We ran the same test with some Makita and Milwaukee saws, and I came away impressed by the consistency of the cutting speed and motor. Some saws will raise and lower RPMs almost erratically in order to keep the blade spinning. The Skil did a great job maintaining a more constant pace. It made for a more confident cut.
Dust Collection Woes
Skil provides a dust collection attachment for this 20V cordless circular saw. The only problem is they went with a 1-3/8-inch O.D. port. None of the dust extractors or vacuums we had in the shop could connect to it—inside or out. That list included DeWalt, Makita, Bosch, Ridgid, and Ryobi. Obviously, adapters exist, but moments like this reiterate our call for some form of standardization in this area.
I found it easy to raise and lower the depth of cut as well as adjust bevel. Bevel cuts were smooth and, as mentioned above, we got a full depth crosscut on 2X material at 50 degrees.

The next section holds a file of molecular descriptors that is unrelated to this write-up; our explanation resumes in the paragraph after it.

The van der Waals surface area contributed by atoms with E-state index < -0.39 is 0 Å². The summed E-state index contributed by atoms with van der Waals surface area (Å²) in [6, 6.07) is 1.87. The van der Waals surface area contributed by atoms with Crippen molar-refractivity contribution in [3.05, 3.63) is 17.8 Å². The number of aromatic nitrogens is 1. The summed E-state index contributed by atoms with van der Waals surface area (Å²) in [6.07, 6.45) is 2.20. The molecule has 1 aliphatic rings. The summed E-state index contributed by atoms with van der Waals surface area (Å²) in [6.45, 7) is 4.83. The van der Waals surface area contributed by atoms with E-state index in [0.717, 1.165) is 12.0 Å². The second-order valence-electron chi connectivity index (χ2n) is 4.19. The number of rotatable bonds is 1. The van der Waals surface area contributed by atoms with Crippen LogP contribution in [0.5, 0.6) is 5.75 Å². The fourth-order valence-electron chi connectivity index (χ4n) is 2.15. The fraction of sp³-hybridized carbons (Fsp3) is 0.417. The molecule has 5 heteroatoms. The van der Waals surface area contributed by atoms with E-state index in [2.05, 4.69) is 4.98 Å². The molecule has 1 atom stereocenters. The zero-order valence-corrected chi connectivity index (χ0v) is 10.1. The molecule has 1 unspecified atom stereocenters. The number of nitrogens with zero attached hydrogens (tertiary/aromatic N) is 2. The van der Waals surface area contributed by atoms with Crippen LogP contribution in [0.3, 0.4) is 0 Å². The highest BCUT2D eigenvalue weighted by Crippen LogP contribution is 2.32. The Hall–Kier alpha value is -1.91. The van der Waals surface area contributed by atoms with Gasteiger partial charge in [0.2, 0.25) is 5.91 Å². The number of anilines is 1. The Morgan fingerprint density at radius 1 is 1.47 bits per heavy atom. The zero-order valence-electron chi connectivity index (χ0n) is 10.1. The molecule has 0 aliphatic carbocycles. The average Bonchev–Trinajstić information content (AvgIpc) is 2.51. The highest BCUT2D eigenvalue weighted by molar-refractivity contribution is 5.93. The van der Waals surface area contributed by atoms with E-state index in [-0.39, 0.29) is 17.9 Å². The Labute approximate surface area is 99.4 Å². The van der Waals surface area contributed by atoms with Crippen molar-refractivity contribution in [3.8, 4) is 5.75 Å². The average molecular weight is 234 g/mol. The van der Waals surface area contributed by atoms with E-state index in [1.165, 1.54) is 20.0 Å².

As it turns out, I really like the Skilsaw 20V brushless circular saw. The price, power, and features make for a great package. It makes for some great competition against the likes of Craftsman, Kobalt Tools, and even the Makita subcompact line. Battery life seemed good, and the amount of tools Skil brings to market seems to be increasing regularly. This tool clearly targets the home user, but I wonder if more and more Pros won’t start investigating Skil. This saw could really fill a gap and regularly take care of less-demanding tasks.
Skil 20V Cordless Circ Saw Specifications
- Arbor: 5/8 in. (16mm)
- LED light
- Weight (w/4Ah battery): 8.0 lbs.
- No load speed: 5,400 rpm
- Blade: 6-1/2 in. (165 mm)
- Cutting Depth (45 degrees): 1-11/16 in. (43 mm)
- Cutting Depth (90 degrees): 2-13/32 in. (61 mm)
- Charger: 6A PWRJump
- Charging time: 30 mins for 2.0Ah battery; 40 mins for 2.5Ah battery; 50 mins for 4.0Ah battery; 60 mins for 5.0Ah battery
- Includes: 4 Ah battery, PWRJump charger (CR541302) – $186.98